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Geospatial integral to public transportation

Mohamed Mezghani, Secretary General International Association of Public Transport.

With more than 1600 members around the world, UITP — International Association of Public Transport — is a broad church of many different stakeholders. All of those with a vested interest in the future direction of public transport take great interest in new advancements in technology.

When it comes to geospatial technologies, the wide range of tools involved in the geographic mapping of the Earth, this technology is more closely connected to the public transport sector than some may think.

Geospatial technology has been evolving in various forms for a very long time and the role of location technology is a core component in moving people around our cities.

Location key to planning and monitoring

When it comes to planning the journey of public transport modes, location plays an extremely important part in defining routes. Various transportation bodies, such as departments of transport and local operators, will factor in geospatial technology when defining their urban mobility plans.

The Geographical Information System and the Global Navigation Satellite System (GNSS) are important technologies for complex transportation planning and management. Both technologies are used to define public transport maps and routes, allowing local authorities and operators to best identity strategy and capacity for moving people around our cities.

The most obvious manner in which to consider the role of this technology in public transport is that operators must know where a bus can go. Real-time information is available and this technology is excellent for planning and monitoring public transport routes. It also allows for on-board information to be shared that can accommodate for accidents or disruptions. Technology that assists in keeping people moving is a must for our cities.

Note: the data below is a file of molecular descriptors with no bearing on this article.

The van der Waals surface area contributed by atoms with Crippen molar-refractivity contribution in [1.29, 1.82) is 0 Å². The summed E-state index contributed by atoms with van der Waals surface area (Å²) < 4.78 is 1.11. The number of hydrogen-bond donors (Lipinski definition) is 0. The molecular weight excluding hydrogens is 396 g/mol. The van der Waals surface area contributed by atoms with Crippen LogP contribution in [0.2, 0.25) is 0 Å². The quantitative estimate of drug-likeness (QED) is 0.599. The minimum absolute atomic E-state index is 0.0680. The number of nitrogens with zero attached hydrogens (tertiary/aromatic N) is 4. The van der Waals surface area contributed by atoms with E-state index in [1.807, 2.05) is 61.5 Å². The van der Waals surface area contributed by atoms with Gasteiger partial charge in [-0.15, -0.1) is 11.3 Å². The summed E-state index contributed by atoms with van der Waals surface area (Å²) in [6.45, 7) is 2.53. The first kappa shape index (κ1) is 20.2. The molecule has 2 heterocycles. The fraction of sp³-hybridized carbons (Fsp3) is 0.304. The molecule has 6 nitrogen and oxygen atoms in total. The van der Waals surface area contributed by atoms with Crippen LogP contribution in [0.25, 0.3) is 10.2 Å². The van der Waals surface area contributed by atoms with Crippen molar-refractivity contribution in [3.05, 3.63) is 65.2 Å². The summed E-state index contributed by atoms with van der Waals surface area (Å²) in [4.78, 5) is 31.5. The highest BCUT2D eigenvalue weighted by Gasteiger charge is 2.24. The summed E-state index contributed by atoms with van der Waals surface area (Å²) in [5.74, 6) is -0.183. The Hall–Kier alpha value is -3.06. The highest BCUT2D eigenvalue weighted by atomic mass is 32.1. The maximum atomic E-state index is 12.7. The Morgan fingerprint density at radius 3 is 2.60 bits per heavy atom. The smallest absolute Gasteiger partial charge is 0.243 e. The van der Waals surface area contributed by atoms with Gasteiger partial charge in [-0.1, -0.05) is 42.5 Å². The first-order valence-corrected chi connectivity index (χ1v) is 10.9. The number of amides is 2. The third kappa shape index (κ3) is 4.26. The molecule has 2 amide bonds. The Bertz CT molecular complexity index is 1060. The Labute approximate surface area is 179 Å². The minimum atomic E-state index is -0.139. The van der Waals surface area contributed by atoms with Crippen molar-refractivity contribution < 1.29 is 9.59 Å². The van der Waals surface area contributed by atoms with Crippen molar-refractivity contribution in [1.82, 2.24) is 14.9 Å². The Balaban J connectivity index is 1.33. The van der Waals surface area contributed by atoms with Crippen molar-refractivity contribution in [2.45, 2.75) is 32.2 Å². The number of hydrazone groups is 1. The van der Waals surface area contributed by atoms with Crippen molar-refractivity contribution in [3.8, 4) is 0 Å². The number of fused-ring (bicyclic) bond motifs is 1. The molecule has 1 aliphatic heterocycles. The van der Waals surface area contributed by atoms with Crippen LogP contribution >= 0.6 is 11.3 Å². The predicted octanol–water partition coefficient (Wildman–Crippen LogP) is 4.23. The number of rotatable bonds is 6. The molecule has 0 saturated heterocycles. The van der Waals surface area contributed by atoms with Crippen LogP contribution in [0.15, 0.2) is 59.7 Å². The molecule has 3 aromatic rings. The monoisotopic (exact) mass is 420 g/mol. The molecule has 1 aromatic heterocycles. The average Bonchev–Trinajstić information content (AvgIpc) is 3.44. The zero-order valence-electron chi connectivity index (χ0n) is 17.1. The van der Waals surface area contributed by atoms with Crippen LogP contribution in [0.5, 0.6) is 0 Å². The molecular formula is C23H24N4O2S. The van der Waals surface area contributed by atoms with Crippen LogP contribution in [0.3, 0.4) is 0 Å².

Topography is also important when developing a city’s public transportation and technology such as geospatial assists in the geographical and environmental aspect. For example, Singapore, where UITP has more than 40 members, is a city excellent at public transport planning. They use technological developments based on the knowledge of the land. The information they take from areas can determine where public transport needs to go. To source the most relevant information to meet the needs of the people is an excellent example to all. Our cities are for the people.

Geospatial important for sustainability

It’s not just the more traditional mass transit that involves geospatial technology — modern mobility develops with this technology. The advancement of autonomous vehicles remains a very topical talking point within the sector and GIS will have a crucial role in the path forward for autonomous vehicles. The AV sector is growing at a very fast rate and data is extremely helpful in the development stage, and beyond.

Geospatial information is also closely connected to another important topic for UITP and our members, sustainable development.

Geospatial technology and information is relevant for sustainability in policy-making, programming and project operations. The 2030 Agenda for Sustainable Development supports strengthening the capacity to ensure access to reliable and quality data.

It’s clear that bringing the role of geospatial technology to a wider audience is the key to better understanding.

Public transport is constantly evolving, and the more information operators, authorities and the industry has available to them, the planning and operating of our cities will continue to advance, benefiting all who live in them.